07 April 2006

The Partial Plaintext Attack

One of the problems in dealing with UK law is that judgments are given orally, in open court. For immediate reaction, we must rely upon the perspicacity and honesty of media representatives—almost none of whom are lawyers, as was betrayed by the news reports in this instance. Thus, this attempt to decode the judgment in the Da Vinci Code plagiarism trial (P. Smith, J.) assumes that the partial plaintext quoted between the Guardian (slightly better analysis and selection) and BBC (slightly more comprehensive and complete) websites accurately represents the substance of the judgment. I will no doubt be disappointed when a complete plaintext become available… but the tenor of the judgment seems pretty clear; the disappointment will be in the details.

Mr Justice Smith appears to have made three main points regarding the lawsuit.

  1. The respective parties were lousy witnesses, and the most critical witness was not even present ("I do not accept that there are reasons of a credible nature put forward as to why [Blair Brown, Da Vinci Code author Dan Brown's wife and research assistant] has not appeared to give evidence"). His most entertaining comment concerned one of the plaintiffs:

    Mr Baigent was a poor witness. Those are not my words—they are the words of his own counsel in his written closing submissions. Those words do not in my view do justice to the inadequacy of Mr Baigent's performance. His evidence was comprehensively destroyed by the thorough and searching cross examination of Mr Baldwin QC for the defendant. I can place no reliance on any part of his evidence.

    That is not to say that Mr Justice Smith was too impressed with Dan Brown himself, though.

    [Mr Brown] has presented himself as being a deep and thorough researcher for all of the books he produced. The evidence in this case demonstrates that as regards The Da Vinci Code that is simply not correct with respect to historical lectures. The major part of the writings of the lectures at a later stage have substantially come from The Holy Blood and The Holy Grail.

  2. Mere overarching ideas drawn from nonfiction into fictional contexts do not constitute copyright infringement under the 1988 Act.

    Even if the central themes were copied, they are too general or of too low a level of abstraction to be capable of protection by copyright law… Accordingly there is no copyright infringement either by textual copying or non textual copying of a substantial part of The Holy Blood And The Holy Grail by means of copying the central themes.

    In the US, this would have been a dead claim after Feist (which is one reason that the claim was filed in the UK!). Hopefully, the full judgment will be both forceful and clear enough to essentially adopt the Feist rationale in the UK. That would be an advance, because (as I noted last year regarding the Hyperion Records litigation) "sweat of the brow" has not been explicitly rejected as a basis for copyright in the UK. Although Mr Justice Smith tries to soften the complaint,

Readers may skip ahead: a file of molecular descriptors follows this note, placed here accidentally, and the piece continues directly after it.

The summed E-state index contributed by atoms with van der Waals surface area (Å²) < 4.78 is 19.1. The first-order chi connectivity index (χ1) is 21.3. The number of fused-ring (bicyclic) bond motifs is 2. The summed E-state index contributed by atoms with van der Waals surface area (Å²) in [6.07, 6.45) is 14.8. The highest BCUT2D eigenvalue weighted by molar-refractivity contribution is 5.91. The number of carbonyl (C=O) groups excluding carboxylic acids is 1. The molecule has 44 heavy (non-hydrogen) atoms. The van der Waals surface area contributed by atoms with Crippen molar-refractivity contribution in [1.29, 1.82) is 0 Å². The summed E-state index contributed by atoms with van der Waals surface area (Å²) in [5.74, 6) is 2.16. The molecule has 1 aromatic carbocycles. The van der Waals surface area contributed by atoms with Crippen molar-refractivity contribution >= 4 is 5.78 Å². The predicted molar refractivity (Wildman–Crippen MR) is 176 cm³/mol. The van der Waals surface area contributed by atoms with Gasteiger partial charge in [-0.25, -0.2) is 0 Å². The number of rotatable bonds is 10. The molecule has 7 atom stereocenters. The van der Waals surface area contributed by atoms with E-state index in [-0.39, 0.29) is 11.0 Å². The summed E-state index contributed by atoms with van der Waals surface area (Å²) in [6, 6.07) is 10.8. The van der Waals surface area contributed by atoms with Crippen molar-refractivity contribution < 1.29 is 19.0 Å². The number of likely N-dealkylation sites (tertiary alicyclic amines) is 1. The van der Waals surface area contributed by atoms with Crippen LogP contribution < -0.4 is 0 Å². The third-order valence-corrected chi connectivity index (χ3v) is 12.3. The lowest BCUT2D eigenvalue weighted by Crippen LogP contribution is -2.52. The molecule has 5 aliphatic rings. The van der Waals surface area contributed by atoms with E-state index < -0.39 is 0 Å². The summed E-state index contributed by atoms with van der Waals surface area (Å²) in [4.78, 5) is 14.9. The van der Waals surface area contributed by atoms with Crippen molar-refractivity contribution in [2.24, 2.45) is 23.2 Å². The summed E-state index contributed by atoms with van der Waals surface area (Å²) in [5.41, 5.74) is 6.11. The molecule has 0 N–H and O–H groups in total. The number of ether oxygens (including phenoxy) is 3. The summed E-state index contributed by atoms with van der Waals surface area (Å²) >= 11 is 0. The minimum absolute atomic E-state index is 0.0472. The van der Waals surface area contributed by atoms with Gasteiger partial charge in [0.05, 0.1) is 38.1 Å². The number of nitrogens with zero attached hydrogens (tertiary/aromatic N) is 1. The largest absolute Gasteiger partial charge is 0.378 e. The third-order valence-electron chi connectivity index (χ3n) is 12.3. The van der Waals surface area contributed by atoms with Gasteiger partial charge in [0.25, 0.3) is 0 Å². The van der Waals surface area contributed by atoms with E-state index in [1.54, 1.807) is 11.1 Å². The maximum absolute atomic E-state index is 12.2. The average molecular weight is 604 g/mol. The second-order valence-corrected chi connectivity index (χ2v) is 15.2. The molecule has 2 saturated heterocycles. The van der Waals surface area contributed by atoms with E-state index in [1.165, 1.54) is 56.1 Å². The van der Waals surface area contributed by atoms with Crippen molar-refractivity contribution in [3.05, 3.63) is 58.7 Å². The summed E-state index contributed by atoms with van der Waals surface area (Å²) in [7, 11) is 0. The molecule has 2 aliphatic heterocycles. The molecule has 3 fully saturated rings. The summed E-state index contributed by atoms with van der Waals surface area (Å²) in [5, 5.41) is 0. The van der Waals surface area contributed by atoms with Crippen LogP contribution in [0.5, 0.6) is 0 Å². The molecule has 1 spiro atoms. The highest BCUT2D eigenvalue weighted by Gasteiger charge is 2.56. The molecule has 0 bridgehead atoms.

There is nothing for example in this case, which if decided in the claimants' favour, would stultify creative endeavour, obtain a monopoly on ideas or historical information or create a precedent which extends the boundaries of copyright protection in sphere of literary works. I believe that their work was genuinely and clearly acknowledged. It is important to appreciate that the claimants do not claim a monopoly in respect of facts or ideas as expressed in The Holy Blood and the Holy Grail.

    the effect of a victory for the plaintiffs would have been to do exactly that in the eyes of the publishing world, despite the disclaimer of broad effect he offered.

    As [Mr Brown] has taken matters at a general and low level of abstraction and he has only taken ideas and facts without any of the architecture, he has done nothing wrong. It would be quite wrong if fictional writers were to have their writings pored over in the way The Da Vinci Code has been pored over in this case by authors of pretend historical books to make an allegation of infringement of copyright. I accept that if that was allowed to happen it would have a serious impact on writing.

    (emphasis added). I suppose that might give James Frey a little comfort.

  3. He didn't much like either book—but "quality" is irrelevant to infringement.

    Somewhat surprisingly in my view both sets of authors were apparently surprised at the storm of controversy that their books created. This can only be naïveté if true. I cannot believe that if books are going to be written which challenge vital tenets of the established church that they are not going to attract attention.…

    As is usual with books that attract a lot of publicity they have attracted the wrath of the literary experts of the world. Fortunately it is not part of my judgement to assess the literary worth of the books or even the truth behind them.… I suppose in the world of publication 40 million [sic] buyers cannot be wrong.

    And there I must part company with the Hon. Mr Justice Smith. Forty million buyers can be wrong, even in the publishing world. It's not hard to think of at least two books that have sold many more than forty million copies each that have hardly been runaway financial successes.1

In any event, perhaps it would have been better for all involved if this opinion had appeared last Saturday—on All Fools' Day.

  1. And they're related to this mess, at least peripherally: the King James and Vulgate versions of the Bible.